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Showing posts from 2015

NEW PRODUCT AND NEW MARKET LAUNCH CHECKLIST

For those of you that are looking for a simple process for launching a new product or entering a new market, I have developed a checklist below that can be used for either.
Checklist
1.State your company mission – This is why the business exists or will exist. Coca Cola is a good example, their mission talks about refreshing the world, creating value and inspiring happiness and optimism. Note there is nothing said about selling Coke. 2.State your company vision – This is how the company will create value for the company, the customer and collaborators. Again, Coca Cola is a good example. The coke vision talks about being a great place to work, building a portfolio of quality beverage brands, nurturing a winning network of customers and suppliers, being a responsible citizen, being a profitable company and being a lean, effective and fast moving company. 3.Does the new product or new market fit with the mission and vision? – Clearly introducing products other than beverages would not fi…

Advertising Sales Success For Media Companies

When I worked as a newspaper executive we had a special sales group called print specialists. This group typically was comprised of the more senior and gifted sales personnel. These specialists had knowledge of ROP (in-paper) advertising, preprints, commercial printing, direct mail and production processes.
This group sold the more complicated products and assisted sales people selling more traditional lines of newspaper products in broadening the scope of sales opportunities.
A print specialist was able to set down with an advertiser and develop an advertising program that best suited the customer’s needs. The program could include ROP ads coupled with a direct mail campaign with customized brochures reaching targeted audiences.
Sales commission programs encouraged all sales groups to use the expertise of the print specialist. Using this approach all sales personnel had an opportunity to increase their income while improving the newspaper’s profits and providing real value to the …

How to Avoid Being Displaced by Market Disruptions

Disruptive Innovation theory holds that disruptive innovations result from a new industry entrant finding a way to better serve the industry leader’s least profitable customers. After the new entrant has captured the least profitable customers from the industry leader it begins to pursue the next level of customers that are underserved by the industry leader. This process continues until the new market entrant displaces the industry leader.
This is well researched and there is a large body of evidence to support this theory of market disruptions. It does not, however, explain disruptions that seem to take place at the top of the customer value chain.
For example the disruption of the nylon tire business by the steel belted radial tire was not due to unprofitable customers being underserved by the industry leader (DuPont). Rather it was the need for a superior tire that was sought by the most profitable customers.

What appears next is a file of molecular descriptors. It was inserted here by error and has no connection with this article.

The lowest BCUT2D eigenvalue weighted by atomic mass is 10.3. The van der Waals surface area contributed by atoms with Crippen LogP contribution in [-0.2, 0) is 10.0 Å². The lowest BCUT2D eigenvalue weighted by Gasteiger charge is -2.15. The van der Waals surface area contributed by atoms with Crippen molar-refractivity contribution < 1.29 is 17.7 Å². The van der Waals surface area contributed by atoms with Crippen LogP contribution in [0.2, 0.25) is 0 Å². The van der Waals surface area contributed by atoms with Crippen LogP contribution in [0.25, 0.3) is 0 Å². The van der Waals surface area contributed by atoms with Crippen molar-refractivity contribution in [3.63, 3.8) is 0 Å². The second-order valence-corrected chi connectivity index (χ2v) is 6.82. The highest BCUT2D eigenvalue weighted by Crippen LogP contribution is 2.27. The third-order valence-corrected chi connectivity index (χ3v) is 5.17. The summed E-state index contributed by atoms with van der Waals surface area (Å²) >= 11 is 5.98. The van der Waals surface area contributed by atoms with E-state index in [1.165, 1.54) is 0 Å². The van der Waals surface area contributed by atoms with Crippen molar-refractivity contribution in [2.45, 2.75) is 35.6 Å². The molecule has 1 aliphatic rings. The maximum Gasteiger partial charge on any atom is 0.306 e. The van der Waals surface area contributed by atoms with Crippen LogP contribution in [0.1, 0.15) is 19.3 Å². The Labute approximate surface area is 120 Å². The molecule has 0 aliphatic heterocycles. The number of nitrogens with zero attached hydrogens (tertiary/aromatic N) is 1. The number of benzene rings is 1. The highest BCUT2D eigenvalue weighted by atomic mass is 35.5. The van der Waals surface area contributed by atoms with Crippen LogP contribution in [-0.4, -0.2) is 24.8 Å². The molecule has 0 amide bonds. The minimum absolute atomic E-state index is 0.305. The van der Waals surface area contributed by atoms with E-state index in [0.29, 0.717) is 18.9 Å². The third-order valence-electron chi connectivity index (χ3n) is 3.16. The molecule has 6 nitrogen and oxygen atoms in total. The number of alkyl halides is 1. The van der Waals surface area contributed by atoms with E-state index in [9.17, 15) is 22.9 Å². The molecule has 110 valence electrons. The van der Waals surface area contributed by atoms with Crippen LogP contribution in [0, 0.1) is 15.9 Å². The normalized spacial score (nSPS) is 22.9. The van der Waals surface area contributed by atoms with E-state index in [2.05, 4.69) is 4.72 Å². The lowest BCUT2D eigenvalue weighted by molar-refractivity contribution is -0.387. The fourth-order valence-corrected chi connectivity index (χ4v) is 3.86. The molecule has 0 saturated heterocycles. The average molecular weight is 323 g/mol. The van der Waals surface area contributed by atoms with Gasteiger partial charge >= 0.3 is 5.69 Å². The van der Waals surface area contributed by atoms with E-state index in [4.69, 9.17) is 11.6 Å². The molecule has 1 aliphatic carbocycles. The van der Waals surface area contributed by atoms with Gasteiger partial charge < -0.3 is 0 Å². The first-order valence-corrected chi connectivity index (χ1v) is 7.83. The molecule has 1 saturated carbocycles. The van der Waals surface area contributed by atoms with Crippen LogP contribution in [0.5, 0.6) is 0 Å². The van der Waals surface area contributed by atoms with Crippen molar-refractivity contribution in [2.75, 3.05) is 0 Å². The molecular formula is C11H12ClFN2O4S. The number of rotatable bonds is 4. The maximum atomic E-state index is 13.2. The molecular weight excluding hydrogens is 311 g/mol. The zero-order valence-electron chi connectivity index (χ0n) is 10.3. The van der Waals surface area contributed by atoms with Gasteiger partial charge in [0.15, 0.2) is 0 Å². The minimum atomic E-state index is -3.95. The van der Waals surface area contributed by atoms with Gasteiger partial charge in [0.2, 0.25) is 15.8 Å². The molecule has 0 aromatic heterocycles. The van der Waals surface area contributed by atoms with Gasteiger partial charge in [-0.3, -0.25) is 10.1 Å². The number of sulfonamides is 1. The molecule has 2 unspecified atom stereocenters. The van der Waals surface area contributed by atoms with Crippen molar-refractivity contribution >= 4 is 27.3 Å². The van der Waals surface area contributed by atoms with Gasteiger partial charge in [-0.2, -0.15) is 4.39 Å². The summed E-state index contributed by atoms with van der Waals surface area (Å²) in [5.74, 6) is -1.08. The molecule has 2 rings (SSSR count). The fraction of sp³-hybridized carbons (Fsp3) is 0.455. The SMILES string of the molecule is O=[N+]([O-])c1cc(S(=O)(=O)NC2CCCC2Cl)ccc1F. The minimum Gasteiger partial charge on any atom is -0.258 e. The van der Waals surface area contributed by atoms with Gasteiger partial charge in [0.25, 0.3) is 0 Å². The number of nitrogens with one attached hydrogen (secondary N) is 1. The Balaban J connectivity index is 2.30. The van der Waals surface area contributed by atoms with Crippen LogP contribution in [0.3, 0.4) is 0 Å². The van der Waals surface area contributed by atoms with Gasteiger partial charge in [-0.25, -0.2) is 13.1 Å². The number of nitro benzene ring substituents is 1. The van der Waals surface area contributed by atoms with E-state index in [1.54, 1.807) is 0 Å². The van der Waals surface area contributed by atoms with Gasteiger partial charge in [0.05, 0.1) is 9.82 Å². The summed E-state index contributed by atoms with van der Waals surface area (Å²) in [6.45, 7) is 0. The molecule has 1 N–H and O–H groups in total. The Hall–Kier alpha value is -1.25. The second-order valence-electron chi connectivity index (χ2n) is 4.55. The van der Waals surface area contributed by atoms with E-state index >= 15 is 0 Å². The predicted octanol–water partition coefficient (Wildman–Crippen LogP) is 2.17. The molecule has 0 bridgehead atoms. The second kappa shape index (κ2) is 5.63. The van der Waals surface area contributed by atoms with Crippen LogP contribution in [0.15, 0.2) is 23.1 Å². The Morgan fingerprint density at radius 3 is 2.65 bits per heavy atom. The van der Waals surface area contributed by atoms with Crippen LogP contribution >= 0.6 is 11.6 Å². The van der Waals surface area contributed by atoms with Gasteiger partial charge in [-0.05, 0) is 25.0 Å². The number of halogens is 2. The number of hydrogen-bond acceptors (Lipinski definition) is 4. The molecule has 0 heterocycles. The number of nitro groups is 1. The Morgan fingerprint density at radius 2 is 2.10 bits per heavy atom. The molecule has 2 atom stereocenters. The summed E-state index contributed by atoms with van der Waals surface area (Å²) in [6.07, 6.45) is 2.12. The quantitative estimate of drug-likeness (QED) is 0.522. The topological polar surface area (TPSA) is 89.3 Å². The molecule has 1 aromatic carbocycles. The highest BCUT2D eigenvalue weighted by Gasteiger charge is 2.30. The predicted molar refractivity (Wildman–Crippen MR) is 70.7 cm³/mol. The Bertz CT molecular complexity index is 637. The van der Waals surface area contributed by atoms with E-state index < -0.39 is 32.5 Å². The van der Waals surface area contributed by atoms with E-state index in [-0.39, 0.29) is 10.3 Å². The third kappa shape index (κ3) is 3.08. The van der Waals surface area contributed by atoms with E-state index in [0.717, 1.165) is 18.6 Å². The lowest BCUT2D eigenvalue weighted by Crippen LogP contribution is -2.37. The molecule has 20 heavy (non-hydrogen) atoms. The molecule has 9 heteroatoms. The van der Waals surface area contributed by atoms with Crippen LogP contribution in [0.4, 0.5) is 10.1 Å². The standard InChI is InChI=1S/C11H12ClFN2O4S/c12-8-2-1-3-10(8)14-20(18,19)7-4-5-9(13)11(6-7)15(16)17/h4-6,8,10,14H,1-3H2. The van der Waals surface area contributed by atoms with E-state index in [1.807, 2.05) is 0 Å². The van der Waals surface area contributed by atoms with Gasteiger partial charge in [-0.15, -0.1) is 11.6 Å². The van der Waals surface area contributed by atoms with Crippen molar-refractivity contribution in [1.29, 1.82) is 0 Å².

For newspapers, the first segment of business to be lost was classified…

Creating Value for New Products

Value creation is a phenomenon that is much discussed and is the basis for all economic activity. That is, for a product or service to be sold it must be viewed as providing some value for the purchaser.
In some instances, value is based on long-standing measurements and is tied to supply and demand. The more some thing is demanded when there is a limited supply results in an increase in its value.
For individuals with new products or services, determining value is critical to the success of a new venture. In these situations there is no history to gauge value that might be based on supply and demand. There is only anecdotal and (at times) research based evidence on the potential value of the new offering.
In the early 1970s Gerald Zaltman (Processes and Phenomena of Social Change, Wiley Interscience, 1973) conducted research based on social change. In these studies he determined that there were several factors that caused societal change.
In the late 1970s I used these factors to es…

BUILDING THE OPTIMAL MARKETING STRATEGY

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In order to develop any marketing strategy, a strategist must consider how value will be created for the company, the customer and the collaborators. Pictured in the graphic below, the highest strategic value is created when the value for each of the participants (customers, collaborators and the company)  coincide or overlap. 
The larger the area of common value, the greater the chance for strategic success. As the overlapping areas decrease in size the more difficult the strategy will be to execute successfully.  
As discussed in earlier blogs value is created by using the 4 Ps of marketing: Price, Place, Product and Promotion.  In the grid below a strategist can address the value for each of the four Ps as it relates to the customers, collaborators and the company. Each of the four Ps must be in alignment with each other and create the intended value for each of the participants.

When the area of the participants'  common value is identified for each of the 4 Ps an overall str…